First, physical activity has an important impact on a student’s physical and mental health. It is one of the basic human needs and has beneficial effects on the human as a whole (Teixeira, Carraça, Markland, Silva, & Ryan, 2012). It relaxes the body, helps with coping depression and anxiety, stimulates the student’s concentration and learning motivation. Through sports, ESLrs can learn how to be active and achieve small goals which stimulate them to also be more confident and effective in other areas of life, including education. This means it is crucial to incorporate regular physical activity in all ESL educational prevention and compensation programmes since just by carrying out basic forms of physical activity has an important impact on a student’s physical, mental and also emotional health and supports the educational process on different levels. Moreover, since it has been found that ESLrs are on average less physically active, it is also crucial to raise their awareness about the importance of being physically active.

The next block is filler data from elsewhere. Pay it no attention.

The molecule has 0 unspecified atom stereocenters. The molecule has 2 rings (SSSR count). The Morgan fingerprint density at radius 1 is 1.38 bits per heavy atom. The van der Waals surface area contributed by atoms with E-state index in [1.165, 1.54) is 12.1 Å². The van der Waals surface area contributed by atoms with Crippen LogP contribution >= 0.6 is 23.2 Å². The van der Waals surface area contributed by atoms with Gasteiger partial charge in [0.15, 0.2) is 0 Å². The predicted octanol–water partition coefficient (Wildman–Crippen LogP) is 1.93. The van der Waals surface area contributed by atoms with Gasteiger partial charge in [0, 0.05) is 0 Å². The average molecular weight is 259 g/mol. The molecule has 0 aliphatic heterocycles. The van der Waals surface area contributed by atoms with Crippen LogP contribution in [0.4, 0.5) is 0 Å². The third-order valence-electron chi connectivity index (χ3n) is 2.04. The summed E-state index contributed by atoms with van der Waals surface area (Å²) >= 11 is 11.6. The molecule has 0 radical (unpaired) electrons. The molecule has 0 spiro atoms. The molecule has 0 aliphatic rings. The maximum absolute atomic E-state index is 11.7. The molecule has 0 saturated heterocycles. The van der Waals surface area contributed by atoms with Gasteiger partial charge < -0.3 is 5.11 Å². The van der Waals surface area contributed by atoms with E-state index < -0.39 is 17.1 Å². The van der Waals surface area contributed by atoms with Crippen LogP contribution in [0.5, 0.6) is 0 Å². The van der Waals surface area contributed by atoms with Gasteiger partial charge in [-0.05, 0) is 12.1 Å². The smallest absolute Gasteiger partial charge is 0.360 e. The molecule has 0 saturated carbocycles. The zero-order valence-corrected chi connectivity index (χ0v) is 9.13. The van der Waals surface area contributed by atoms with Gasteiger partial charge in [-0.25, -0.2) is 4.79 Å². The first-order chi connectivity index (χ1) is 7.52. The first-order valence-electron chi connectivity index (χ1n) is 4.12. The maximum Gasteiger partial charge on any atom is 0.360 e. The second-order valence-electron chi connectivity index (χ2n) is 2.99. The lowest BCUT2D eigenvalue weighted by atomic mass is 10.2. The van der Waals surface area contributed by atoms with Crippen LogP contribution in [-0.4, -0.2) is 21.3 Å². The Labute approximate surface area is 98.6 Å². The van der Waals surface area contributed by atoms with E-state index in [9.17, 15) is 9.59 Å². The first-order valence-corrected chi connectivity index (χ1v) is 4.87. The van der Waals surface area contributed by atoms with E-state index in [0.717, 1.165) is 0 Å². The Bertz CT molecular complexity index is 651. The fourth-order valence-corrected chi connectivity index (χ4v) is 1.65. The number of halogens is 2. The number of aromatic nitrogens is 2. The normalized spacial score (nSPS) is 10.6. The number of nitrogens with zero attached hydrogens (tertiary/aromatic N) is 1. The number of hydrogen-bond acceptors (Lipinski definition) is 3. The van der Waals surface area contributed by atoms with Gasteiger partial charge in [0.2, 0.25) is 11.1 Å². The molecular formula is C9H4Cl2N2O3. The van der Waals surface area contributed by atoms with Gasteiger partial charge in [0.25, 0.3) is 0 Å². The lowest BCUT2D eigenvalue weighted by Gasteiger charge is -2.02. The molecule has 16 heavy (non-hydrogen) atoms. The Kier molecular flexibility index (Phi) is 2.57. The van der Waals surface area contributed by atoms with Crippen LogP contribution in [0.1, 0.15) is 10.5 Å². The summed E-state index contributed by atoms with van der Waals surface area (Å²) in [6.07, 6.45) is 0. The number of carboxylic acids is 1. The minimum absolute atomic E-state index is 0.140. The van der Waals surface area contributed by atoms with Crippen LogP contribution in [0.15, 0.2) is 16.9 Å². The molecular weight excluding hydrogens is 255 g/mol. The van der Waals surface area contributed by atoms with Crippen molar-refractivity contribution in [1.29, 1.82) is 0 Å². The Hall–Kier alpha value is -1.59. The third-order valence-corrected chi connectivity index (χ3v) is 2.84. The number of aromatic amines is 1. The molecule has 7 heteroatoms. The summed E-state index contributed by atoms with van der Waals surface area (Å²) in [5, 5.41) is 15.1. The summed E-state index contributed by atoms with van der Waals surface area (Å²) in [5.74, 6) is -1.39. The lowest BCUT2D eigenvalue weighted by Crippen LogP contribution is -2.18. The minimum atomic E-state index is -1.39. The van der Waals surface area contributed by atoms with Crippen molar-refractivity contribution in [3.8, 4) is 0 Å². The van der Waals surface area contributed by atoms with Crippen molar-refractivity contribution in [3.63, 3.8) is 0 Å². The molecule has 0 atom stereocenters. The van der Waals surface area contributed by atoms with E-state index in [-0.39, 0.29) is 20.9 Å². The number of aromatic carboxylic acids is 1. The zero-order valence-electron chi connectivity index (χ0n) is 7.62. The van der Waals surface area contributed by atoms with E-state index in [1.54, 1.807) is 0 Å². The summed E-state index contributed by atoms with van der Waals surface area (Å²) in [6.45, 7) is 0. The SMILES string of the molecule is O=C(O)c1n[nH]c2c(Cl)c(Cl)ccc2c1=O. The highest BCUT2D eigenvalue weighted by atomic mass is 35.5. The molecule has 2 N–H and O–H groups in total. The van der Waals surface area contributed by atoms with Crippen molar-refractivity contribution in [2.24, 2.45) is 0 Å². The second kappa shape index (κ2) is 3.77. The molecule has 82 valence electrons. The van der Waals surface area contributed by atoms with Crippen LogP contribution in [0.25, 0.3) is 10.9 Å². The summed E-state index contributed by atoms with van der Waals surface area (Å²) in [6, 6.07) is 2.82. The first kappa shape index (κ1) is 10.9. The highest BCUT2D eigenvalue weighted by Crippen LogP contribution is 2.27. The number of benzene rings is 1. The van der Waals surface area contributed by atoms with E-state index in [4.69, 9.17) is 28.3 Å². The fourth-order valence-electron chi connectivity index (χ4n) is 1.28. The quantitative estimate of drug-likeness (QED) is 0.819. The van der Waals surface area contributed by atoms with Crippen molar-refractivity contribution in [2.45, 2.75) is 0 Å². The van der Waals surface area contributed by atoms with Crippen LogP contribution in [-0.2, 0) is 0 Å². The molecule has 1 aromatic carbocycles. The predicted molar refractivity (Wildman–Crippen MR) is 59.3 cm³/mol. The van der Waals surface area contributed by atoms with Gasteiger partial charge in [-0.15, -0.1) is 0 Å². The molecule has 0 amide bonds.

Another important aspect of physical activity is its impact on a student’s socio-emotional well-being. ESLrs often lack a sense of acceptance and belonging to peers, the school and also the community as a whole. The first important step in raising their sense of belonging through sports is the cooperation between schools and the wider community (sport facilities, adult education organisations, health organisations and employers). WHO (2011) points out that the local environment has a vital role in promoting sport and physical activity since it is mainly in the local setting that opportunities to be physically active are provided. Taking a life course approach and offering physical activity in different settings, including schools and workplaces, is essential to the promotion of physical activity, especially for vulnerable groups such as ESLrs. Extracurricular sport activities organised in schools and organised sport events are therefore an important way to strengthen ESLrs’ social and cultural capital, their sense of belonging and acceptance, to include their parents in educational activities and to keep ESLrs off the street in socio-economically disadvantaged environments.